11.4.3 Distances

Author(s): Rene Andrae, Coryn A.L. Bailer-Jones, Orlagh L. Creevey, Morgan Fouesneau, Antonella Vallenari

Two Apsis modules provide us with distance estimates: GSP-Phot (see Section 11.3.3) for single stars and MSC (see  Section 11.3.5) for unresolved binary systems.

Single Stars

For single stars, GSP-Phot provides reliable distances out to $\sim$2kpc. Beyond this limit, GSP-Phot can systematically underestimate distance depending on the fractional parallax uncertainty, $\sigma_{\varpi}/\varpi$. In Figure 11.77, we compare the distances from GSP-Phot with literature values for each cluster analysed in Cantat-Gaudin et al. (2020). This catalogue used the Gaia DR2 data and a maximum likelihood approach, but we updated their results on parallaxes for the DR3 zero point. We emphasize that our comparison does not depend on Gaia DR2 systematics on astrometry. We obtain similar results when comparing GSP-Phot distances with those derived from color-magnitude diagram fitting by Kharchenko et al. (2013) and BOCCE (Bragaglia and Tosi 2006; Cantat-Gaudin et al. 2018).

However, when the fractional parallax uncertainties are small (about $\sigma_{\varpi}/\varpi<0.2$ or $\varpi/\sigma_{\varpi}>5$), the distances from GSP-Phot remain overall reliable up to 10 kpc (see Figure 11.78). Yet, Figure 11.78b-d shows that the distributions of GSP-Phot distances and inverse parallaxes can be markedly different, depending on the parallax quality. We emphasize that the large discrepancy between GSP-Phot distances and the inverse parallaxes in Figure 11.78b is not fully explained by “inverting a noisy parallax measurement”. There is a real systematic underestimation of GSP-Phot distances that is most likely due to the GSP-Phot distance prior. When the parallax measurements are of sufficiently high quality (small uncertainties), the prior has little to no effects, which restores the agreement between the distances and parallaxes as shown in Figure 11.78d.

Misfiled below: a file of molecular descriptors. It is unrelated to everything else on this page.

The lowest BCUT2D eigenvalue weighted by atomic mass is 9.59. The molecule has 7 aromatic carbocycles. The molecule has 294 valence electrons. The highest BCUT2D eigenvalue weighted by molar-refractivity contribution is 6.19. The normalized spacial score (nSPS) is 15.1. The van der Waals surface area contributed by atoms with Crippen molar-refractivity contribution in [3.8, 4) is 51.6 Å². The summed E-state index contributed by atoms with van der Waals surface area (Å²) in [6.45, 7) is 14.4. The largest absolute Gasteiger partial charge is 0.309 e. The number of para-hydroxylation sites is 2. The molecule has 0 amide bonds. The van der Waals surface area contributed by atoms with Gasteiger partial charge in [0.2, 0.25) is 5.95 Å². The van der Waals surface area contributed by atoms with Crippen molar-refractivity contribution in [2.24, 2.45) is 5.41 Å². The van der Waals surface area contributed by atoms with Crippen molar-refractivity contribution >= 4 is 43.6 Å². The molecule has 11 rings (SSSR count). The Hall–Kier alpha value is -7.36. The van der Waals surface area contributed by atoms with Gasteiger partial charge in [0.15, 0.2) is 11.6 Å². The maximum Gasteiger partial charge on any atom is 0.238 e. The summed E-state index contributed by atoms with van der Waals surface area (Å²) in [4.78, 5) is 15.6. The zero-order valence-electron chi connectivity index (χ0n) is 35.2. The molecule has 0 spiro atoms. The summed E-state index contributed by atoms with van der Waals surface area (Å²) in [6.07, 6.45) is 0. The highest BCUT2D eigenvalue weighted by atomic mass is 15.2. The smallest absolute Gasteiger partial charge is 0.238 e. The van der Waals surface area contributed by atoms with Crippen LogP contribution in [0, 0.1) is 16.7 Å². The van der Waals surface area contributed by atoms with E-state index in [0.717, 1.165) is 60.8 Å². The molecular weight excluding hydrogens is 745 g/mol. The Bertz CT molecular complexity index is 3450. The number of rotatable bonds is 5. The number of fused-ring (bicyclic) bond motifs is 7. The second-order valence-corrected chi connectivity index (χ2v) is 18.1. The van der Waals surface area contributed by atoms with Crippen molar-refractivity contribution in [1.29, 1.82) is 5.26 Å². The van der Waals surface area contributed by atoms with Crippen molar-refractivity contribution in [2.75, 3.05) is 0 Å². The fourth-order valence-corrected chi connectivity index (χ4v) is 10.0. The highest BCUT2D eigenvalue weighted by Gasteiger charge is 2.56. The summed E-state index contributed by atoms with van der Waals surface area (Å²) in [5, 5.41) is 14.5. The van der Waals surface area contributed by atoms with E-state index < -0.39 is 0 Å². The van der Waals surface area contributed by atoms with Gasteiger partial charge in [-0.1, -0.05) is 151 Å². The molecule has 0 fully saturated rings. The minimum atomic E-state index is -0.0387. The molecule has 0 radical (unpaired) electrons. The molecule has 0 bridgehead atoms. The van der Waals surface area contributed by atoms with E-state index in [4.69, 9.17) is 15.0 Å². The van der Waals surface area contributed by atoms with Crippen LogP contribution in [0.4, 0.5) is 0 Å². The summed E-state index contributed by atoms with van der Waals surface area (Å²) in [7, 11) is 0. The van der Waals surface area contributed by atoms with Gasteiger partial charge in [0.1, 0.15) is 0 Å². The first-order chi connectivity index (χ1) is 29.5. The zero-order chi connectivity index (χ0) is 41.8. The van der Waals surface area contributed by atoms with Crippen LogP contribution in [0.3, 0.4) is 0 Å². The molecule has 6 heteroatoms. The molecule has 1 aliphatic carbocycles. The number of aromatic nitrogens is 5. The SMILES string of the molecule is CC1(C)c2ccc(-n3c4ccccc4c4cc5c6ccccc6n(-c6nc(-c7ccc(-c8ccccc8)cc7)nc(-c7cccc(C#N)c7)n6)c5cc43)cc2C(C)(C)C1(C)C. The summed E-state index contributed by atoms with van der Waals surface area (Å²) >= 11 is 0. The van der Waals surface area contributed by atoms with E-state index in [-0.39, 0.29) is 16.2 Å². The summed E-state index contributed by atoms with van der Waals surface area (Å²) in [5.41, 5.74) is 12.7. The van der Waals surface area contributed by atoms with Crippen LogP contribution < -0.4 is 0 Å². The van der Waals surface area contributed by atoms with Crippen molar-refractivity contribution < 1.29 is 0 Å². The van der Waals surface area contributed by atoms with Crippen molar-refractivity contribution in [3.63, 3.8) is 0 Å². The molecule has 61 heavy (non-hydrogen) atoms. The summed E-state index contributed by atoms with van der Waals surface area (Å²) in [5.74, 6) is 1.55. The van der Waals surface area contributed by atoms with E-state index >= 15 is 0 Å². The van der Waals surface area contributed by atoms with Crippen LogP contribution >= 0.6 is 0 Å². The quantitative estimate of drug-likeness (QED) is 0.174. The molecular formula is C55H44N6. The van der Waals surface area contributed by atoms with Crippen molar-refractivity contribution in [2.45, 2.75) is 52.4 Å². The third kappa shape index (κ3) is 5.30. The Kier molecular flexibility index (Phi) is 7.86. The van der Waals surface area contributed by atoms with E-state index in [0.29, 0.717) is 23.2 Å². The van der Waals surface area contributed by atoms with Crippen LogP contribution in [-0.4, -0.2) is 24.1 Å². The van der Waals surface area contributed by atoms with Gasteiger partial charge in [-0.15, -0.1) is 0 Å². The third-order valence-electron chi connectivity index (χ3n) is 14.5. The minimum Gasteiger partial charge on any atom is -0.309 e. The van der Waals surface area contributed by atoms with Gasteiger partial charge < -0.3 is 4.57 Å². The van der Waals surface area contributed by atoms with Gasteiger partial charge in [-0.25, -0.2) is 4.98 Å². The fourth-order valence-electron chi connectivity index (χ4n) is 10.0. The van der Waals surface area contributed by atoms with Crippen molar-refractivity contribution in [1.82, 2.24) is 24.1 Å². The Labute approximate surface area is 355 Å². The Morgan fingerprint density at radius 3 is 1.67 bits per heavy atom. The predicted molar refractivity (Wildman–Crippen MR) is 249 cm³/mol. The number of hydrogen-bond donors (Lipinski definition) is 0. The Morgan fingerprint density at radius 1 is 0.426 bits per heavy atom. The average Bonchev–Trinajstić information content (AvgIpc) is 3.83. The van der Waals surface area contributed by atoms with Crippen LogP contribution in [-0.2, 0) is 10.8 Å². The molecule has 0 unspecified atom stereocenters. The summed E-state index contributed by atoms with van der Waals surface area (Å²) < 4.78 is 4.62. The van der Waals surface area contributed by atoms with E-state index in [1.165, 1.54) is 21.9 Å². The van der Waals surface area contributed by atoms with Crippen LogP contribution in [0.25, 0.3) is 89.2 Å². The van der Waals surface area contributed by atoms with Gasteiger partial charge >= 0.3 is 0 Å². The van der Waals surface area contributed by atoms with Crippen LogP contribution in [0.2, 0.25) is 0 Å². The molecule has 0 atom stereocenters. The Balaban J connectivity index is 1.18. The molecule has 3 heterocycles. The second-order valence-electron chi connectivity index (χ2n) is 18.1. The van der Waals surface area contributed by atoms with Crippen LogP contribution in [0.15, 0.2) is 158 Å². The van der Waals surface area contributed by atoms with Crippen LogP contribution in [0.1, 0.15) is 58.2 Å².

To investigate that the GSP-Phot distance prior is too harsh, we have reprocessed $5$ million sources with two additional different priors definitions. The distance estimates published in Gaia DR3, used an exponential distance prior with a scale length of 1/10 of the one derived from the mock catalogue of Rybizki et al. (2020) (see Section 11.3.3). In one reprocessing, we restored the actual length scale from the mock catalogue of Rybizki et al. (2020) (i.e., increased the Gaia DR3 one by a factor of 10.). In another reprocessing, we remove all priors, i.e., uniform up to 10 kpc. Figure 11.79 shows the resulting distance distributions. A weaker prior would have made GSP-Phot distances more consistent with the parallaxes, thereby confirming that the root cause of the distance bias issue. However, Figure 11.79 also shows that a the uniform prior is also non-optimal.

We compared GSP-Phot distances with those from asteroseismic analysis in Figure 11.80. Overall, we find a good agreement out to 2–3 kpc for both main-sequence and giant stars. Beyond this limit, we find more outliers and observe a systematic underestimation of distance, particularly for lower SNR on the parallax.

Unresolved Binary Systems

We combined the spectroscopic binaries from Pourbaix et al. (2004) and Traven et al. (2020b) to obtain a reference sample to investigate the quality of MSC’s distances. On this sample, we find that the distances from MSC are largely consistent with the parallaxes (see Figure 11.81a). Surprisingly though, Figure 11.81b shows that for these known binaries GSP-Phot distances that assume single stars agree better with the Gaia parallaxes than the MSC distances. We suspect that the spectroscopic binaries in Pourbaix et al. (2004) and Traven et al. (2020b) are so bright that their excellent parallaxes (small uncertainties) override the single-star assumption by GSP-Phot. MSC does not use the parallaxes in the same manner as GSP-Phot. A sample of fainter spectroscopic binaries should ideally show that MSC distances agree better with parallaxes than GSP-Phot distances.